Introduction to Proverbs


What's the main point of Proverbs?  It's laid out in the introduction section.  Notice the beauty of the structure of the text

Proverbs 1:2-7

To know wisdom and
                            instruction

To perceive the words of understanding;

To receive the instruction of
    wisdom,
        justice, and
            judgment, and
                equity;

To give subtilty to the simple,
                        to the young man
             knowledge and discretion.

A wise man will hear, and
                    will increase learning; and
a man of understanding shall attain unto wise counsels:

To understand a proverb, and
                                    the interpretation;
                                            the words of the wise, and
                                                    their dark sayings.

The fear of the Lord is the beginning of knowledge: but
                fools despise wisdom and instruction.

Thursday, August 26, 2021

Further Defense of James White on Providential Preservation

My previous post (link), defending Dr. James White against the false accusation that he rejects the Reformed doctrine of providential preservation, received a response in a facebook group.  The following provides detailed rebuttals/responses/replies to the comments provided.  I will label Dr. White's critic/accuser as "N" for "Negative," as he expressed a negative opinion about Dr. White.

N: "I would also like to point out that your blog is a prime example of a blog written by someone who doesn't actually understand the position he is attacking."

Mostly, I am just defending Dr. White's position on the high level issue of holding to the Reformed doctrine of providential preservation of the text of Scripture (specifically the New Testament).  I am not defending Dr. White on every detail of his textual critical conclusions, as he and I disagree on some things, and because it goes beyond the scope of the criticism.  Similarly, I am not addressing his views on the Old Testament, which he has not made fully clear to me.  Likewise, it is well known that I disagree with Dr. White on things like church polity and the proper recipients of baptism.  This is not a general defense of Dr. White, just a rebuttal to one specific false accusation.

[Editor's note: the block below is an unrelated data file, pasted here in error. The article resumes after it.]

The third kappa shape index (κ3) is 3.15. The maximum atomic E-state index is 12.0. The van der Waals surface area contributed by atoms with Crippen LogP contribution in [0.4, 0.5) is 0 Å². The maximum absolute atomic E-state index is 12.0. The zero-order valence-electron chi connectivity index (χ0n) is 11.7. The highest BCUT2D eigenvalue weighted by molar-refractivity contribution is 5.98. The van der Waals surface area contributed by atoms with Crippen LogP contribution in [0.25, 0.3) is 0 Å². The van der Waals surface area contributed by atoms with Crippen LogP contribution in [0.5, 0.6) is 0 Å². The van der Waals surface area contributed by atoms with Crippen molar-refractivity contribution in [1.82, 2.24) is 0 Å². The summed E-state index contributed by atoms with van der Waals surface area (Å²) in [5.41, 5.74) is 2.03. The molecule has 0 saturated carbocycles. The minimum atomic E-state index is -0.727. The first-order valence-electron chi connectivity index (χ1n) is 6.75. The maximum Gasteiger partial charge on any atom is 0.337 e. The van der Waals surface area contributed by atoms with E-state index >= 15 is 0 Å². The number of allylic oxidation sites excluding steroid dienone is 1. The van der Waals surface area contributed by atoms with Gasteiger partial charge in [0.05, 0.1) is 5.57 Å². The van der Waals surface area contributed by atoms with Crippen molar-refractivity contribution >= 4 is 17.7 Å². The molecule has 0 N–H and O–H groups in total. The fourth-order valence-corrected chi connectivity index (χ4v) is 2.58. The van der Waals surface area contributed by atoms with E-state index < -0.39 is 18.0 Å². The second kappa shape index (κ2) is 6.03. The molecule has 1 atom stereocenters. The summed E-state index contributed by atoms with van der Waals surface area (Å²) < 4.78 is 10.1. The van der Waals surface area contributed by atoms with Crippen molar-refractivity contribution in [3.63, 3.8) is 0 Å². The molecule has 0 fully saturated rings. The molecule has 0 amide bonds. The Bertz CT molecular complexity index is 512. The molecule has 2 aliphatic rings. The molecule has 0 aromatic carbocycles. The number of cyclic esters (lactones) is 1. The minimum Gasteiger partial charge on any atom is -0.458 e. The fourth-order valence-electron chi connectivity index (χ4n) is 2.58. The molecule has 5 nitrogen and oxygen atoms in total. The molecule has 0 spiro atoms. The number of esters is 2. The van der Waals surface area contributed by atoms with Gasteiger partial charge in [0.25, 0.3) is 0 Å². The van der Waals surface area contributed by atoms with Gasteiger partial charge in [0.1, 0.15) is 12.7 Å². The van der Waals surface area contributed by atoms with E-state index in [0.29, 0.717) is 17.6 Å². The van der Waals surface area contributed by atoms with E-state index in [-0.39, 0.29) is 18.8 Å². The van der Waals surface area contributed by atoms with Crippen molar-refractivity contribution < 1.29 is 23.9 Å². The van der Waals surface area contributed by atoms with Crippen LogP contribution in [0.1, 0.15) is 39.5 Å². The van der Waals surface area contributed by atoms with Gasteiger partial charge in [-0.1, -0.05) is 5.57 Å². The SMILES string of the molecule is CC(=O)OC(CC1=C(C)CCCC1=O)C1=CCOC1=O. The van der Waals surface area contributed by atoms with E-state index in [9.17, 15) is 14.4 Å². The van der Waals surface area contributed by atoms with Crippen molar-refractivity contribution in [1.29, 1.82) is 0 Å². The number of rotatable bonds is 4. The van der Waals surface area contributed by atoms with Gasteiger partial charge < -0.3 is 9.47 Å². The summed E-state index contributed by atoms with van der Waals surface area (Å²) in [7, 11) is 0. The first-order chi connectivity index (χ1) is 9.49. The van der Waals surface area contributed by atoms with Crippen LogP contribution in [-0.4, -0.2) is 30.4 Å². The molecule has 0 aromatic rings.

I do understand the position of many of his critics.  Let's see if my responses below demonstrate my understanding of this particular critic's position and criticism.

N: "I'm not saying that to be rude, but rather to point out that it is unhelpful to try to combat a position without knowing exactly what the position is first."

In principle, I agree.  I have noticed many critics of Dr. White run into this very problem.

N: "This isn't simply a "particular" interpretation, but rather it is the result of going back and actually looking at the whole of what the framers said instead of reading modern evangelical text criticism back into the confession. The modern text critical positions differ from what the framers believed. The underlying beliefs and methodologies are not the same."

Keep in mind that the original (and false) allegation was this: "He's Reformed in many areas...but providential preservation is not one of them."

"Framers" is the kind of terminology we typically hear in the context of Constitutional interpretation, typically from a Conservative perspective.  The Reformed movement didn't exactly have "framers," though it certainly had a number of leading and influential figures, and it also had a number of confessions (which had framers).

It's extremely implausible that our accuser has literally looked at "the whole" of what even the contributors to the Westminster Confession had to say, much less all the major and minor Reformation figures.  Nevertheless, sometimes people do extensive research, in which case we should see evidence of it.

A false dilemma is proposed between this alleged need for extensive research and "reading modern evangelical text criticism back into the confession."  It's one thing to say that authors of the Westminster Confession embraced various forms of textual criticism and another thing to say that the authors of the Westminster Confession anachronistically embraced a specific position on textual criticism that emerged centuries later, or specific tools (such as Coherence-Based Genealogical Method (CGBM)) that were only recently invented.

We need to let historical theologians sit in their place in history.  What we can say is that many of them, including leading first generation figures like Calvin and Beza, as well as second generation figures like (the real) Francis Turretin, embraced textual criticism.

Is Dr. White's view exactly the same as Calvin?  Maybe not.  For example, it seems as though Calvin is sometimes willing to accept a conjectural emendation in the New Testament, whereas Dr. White is not willing to accept the same.  In this sense, Dr. White holds to a higher view of providential preservation than Calvin. Nevertheless, Dr. White's view is still within Confessional bounds on this point, as the Westminster Confession does not address that particular nuance.